Now, I want to speak to some of you Christian people about this matter. Have you a son who has left home? Is he a wilful, wayward young man, who has gone away because he could not bear the restraints of a Christian family? It is a sad thing it should be so— a very sad thing, but do not despond or even have a thought of despair about him. You do not know where he is, but God does; and you cannot follow him, but the Spirit of God can. He is going a voyage to Shanghai. Ah, there may be a Paul at Shanghai who is to be the means of his salvation, and as that Paul is not in England, your son must go there. Is it to Australia that he is going? There may be a word spoken there by the blessing of God to your son which is the only word which ever will reach him. I cannot speak it; nobody in London can speak it; but the man there will; and God, therefore, is letting him go away in all his wilfulness and folly that he may be brought under the means of grace, which will prove effectual to his salvation. Many a sailor boy has been wild, reckless, Godless, Christless, and at last has got into a foreign hospital. Ah, if his mother knew that he was down with the yellow fever, how sad her mind would be, for she would conclude that her dear son will die away at Havannah or somewhere, and never come home again. But it is just in that hospital that God means to meet with him. A sailor writes to me something like that. He says, “My mother asked me to read a chapter every day, but I never did. I got into the hospital at Havannah, and, when I lay there, there was a man near to me who was dying, and he died one night; but before he died he said to me, ‘Mate, could you come here? I want to speak to you. I have got something that is very precious to me here. I was a wild fellow, but reading this packet of sermons has brought me to the Saviour, and I am dying with a good hope through grace. Now, when I am dead and gone, will you take these sermons and read them, and may God bless them to you. And will you write a letter to the man that preached and printed those sermons, to tell him that God blessed them to my conversion, and that I hope he will bless them to yourself’?” It was a packet of my sermons, and God did bless them to that young man who, I have no doubt whatever, went to that hospital because there a man who had been brought to Christ would hand to him the words which God had blessed to himself and would bless to his friend. You do not know, dear mother, you do not know. The worst thing that can happen to a young man is sometimes the best thing that can happen to him. I have sometimes thought when I have seen young men of position and wealth taking to racing and all sorts of dissipation, “Well, it is a dreadfully bad thing, but they may as well get through their money as quickly as ever they can, and then when they have got down to beggary they will be like the young gentleman in the parable who left his father.” When he had spent all, there arose a mighty famine in that land, and he began to be in want, and he said, “I will arise and go to my father.” Perhaps the disease that follows vice — perhaps the poverty that comes like an armed man after extravagance and debauch— is but love in another form, sent to compel the sinner to come to himself and consider his ways and seek an ever merciful God.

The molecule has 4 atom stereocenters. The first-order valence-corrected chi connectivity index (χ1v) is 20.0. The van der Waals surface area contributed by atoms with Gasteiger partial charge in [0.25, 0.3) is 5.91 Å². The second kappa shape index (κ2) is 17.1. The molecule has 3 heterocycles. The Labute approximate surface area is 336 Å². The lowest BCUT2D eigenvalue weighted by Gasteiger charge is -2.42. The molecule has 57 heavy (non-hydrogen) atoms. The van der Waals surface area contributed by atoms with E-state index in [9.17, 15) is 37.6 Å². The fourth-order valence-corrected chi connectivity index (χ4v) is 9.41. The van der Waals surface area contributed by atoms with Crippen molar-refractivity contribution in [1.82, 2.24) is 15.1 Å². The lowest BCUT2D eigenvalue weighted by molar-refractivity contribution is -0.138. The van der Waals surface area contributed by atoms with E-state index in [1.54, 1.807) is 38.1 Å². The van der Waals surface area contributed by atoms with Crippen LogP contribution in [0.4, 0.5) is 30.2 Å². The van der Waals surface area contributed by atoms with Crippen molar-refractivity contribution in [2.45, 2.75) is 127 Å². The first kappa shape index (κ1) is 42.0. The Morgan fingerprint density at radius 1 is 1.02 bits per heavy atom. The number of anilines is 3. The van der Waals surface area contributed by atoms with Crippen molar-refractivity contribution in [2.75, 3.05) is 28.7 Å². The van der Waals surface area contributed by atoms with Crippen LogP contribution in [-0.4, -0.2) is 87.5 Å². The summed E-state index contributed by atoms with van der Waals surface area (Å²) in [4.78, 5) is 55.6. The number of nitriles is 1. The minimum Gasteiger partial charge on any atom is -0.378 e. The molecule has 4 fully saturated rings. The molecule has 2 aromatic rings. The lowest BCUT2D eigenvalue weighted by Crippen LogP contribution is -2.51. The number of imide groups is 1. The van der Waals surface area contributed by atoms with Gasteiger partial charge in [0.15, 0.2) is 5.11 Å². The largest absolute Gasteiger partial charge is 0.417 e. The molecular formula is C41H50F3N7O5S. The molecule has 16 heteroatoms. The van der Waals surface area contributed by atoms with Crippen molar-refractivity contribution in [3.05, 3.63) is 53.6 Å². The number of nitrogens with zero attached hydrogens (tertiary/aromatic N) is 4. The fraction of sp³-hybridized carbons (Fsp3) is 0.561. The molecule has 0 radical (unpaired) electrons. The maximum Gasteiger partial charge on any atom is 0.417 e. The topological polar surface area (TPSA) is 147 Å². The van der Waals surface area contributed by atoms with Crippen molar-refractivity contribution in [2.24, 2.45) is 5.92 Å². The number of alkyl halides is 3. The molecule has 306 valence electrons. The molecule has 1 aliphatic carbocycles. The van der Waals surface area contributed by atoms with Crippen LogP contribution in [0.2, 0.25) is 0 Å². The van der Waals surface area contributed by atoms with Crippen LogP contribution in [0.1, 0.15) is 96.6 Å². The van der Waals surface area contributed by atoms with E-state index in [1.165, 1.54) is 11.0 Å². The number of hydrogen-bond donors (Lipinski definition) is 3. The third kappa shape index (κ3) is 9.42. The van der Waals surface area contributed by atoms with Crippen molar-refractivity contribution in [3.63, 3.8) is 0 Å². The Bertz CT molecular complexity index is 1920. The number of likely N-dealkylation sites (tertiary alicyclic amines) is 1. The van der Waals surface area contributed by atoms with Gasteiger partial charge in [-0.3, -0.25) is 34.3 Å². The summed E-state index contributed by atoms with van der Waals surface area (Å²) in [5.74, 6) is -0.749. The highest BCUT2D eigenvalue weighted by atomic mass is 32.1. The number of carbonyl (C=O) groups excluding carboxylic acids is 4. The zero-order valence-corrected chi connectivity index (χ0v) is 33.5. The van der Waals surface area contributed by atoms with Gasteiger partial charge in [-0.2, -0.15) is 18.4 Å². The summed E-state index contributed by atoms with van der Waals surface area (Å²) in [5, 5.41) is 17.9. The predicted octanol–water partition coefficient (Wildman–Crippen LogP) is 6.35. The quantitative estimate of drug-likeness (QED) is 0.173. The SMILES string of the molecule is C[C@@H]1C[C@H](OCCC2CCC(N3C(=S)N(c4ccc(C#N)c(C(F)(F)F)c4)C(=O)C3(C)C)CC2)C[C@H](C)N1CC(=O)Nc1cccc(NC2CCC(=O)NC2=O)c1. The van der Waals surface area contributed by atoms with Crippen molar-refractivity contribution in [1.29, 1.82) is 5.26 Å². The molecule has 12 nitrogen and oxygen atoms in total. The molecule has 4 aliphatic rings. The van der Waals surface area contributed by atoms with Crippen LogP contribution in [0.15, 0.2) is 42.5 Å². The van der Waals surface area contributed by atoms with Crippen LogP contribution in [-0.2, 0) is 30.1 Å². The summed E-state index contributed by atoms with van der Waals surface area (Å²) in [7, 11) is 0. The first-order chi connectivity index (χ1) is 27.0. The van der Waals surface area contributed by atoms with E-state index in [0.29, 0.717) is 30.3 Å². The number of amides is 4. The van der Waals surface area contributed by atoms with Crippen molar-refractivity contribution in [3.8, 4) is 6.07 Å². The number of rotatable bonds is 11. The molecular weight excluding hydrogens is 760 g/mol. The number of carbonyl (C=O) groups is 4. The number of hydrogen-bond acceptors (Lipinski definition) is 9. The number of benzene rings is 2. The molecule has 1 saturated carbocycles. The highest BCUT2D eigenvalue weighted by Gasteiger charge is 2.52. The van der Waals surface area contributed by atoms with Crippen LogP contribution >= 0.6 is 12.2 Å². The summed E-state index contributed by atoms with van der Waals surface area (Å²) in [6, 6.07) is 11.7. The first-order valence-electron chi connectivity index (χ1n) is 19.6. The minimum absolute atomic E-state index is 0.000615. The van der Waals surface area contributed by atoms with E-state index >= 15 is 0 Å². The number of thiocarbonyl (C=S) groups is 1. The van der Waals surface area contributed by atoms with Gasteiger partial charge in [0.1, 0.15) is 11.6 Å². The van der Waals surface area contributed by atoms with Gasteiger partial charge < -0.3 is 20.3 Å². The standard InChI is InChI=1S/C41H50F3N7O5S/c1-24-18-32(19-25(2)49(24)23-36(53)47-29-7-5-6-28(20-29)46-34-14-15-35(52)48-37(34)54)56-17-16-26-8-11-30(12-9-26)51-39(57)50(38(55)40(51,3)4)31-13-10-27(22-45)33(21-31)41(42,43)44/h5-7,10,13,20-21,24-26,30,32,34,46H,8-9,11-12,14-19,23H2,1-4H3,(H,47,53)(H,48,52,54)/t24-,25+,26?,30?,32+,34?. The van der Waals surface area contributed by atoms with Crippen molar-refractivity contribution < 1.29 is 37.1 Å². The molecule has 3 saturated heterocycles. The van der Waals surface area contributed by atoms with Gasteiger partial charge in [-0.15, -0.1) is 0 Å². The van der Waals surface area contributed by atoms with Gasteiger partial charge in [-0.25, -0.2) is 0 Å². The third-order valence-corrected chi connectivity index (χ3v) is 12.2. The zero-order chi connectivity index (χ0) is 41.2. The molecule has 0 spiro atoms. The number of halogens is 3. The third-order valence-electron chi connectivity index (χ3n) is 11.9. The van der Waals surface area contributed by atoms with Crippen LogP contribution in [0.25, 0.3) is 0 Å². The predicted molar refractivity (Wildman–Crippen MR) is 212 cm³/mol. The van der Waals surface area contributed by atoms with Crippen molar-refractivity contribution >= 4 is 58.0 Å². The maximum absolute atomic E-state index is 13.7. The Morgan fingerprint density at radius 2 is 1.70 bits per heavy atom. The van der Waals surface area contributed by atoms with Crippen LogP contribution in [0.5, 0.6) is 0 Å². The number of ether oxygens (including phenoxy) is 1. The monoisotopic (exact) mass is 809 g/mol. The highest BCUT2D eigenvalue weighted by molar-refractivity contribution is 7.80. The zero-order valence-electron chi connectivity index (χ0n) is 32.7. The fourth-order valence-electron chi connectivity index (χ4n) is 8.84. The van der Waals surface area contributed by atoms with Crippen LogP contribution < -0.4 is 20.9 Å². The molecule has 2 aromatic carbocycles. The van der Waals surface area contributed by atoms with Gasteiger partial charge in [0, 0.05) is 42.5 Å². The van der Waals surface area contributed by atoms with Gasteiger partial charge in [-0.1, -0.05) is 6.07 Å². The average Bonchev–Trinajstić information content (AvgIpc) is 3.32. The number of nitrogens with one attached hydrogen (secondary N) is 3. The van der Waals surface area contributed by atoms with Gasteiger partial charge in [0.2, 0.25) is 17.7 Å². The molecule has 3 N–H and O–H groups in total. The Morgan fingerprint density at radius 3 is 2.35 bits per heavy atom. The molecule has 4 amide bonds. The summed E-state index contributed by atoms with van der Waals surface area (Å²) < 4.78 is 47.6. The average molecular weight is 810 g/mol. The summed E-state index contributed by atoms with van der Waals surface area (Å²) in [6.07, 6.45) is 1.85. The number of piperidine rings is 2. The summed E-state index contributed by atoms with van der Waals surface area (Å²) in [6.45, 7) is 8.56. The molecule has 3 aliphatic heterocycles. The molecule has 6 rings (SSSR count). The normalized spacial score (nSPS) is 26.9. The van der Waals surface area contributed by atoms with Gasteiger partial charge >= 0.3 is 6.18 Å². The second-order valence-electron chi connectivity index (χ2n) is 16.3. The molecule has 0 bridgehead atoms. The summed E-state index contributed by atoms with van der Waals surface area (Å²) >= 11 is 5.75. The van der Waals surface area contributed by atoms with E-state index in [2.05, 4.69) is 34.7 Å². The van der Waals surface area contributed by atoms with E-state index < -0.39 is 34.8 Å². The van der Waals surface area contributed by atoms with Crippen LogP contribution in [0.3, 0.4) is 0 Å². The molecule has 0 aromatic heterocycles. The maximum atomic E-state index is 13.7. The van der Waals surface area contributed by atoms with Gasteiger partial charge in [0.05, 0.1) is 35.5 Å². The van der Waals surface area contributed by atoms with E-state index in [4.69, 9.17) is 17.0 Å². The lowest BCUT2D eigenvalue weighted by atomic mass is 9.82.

You Christian people often see the little gutter children— the poor little arabs in the street — and you feel much pity for them, as well you may. There is a dear sister here, Miss Annie Macpherson, who lives only for them. God bless her and her work! When you see them you cannot be glad to see them as they are, but I have often thought that the poverty and hunger of one of these poor little children has a louder voice to most hearts than their vice and ignorance; and God knew that we were not ready and able to hear the cry of the child’s sin, and so he added the child’s hunger to that cry, that it might pierce our hearts. People could live in sin, and yet be happy, if they were well-to-do and rich; and if sin did not make parents poor and wretched, and their children miserable, we should not see it, and therefore we should not arouse ourselves to grapple with it. It is a blessing, you know, in some diseases when the patient can throw the complaint out upon the skin. It is a horrible thing to see it on the skin, but still it is better than its being hidden inside; and oftentimes the outward sin and the outward misery are a sort of throwing out of the disease, so that the eye of those who know where the healing medicine is to be had is thereby drawn to the disease, and so the soul’s secret malady is dealt with. Onesimus might have stopped at home, and he might never have been a thief, but he might have been lost through self-righteousness. But now his sin is visible. The scapegrace has displayed the depravity of his heart, and now it is that he comes under Paul’s eye and Paul’s prayer, and becomes converted. Do not, I pray you, ever despair of man or woman or child because you see their sin upon the surface of their character. On the contrary, say to yourself, “This is placed where I can see it, that I may pray about it. It is thrown out under my eye that I may now concern myself to bring this poor soul to Jesus Christ, the mighty Saviour, who can save the most forlorn sinner.” Look at it in the light of earnest, active benevolence, and rouse yourselves to conquer it. Our duty is to hope on and to pray on. It may be, perhaps, that “he therefore departed for a season, that thou shouldest receive him for ever.” Perhaps the boy has been so wayward that his sin may come to a crisis, and a new heart may be given him. Perhaps your daughter’s evil has been developed that now the Lord may convince her of sin and bring her to the Saviour’s feet. At any rate, if the case be ever so bad, hope in God, and pray on.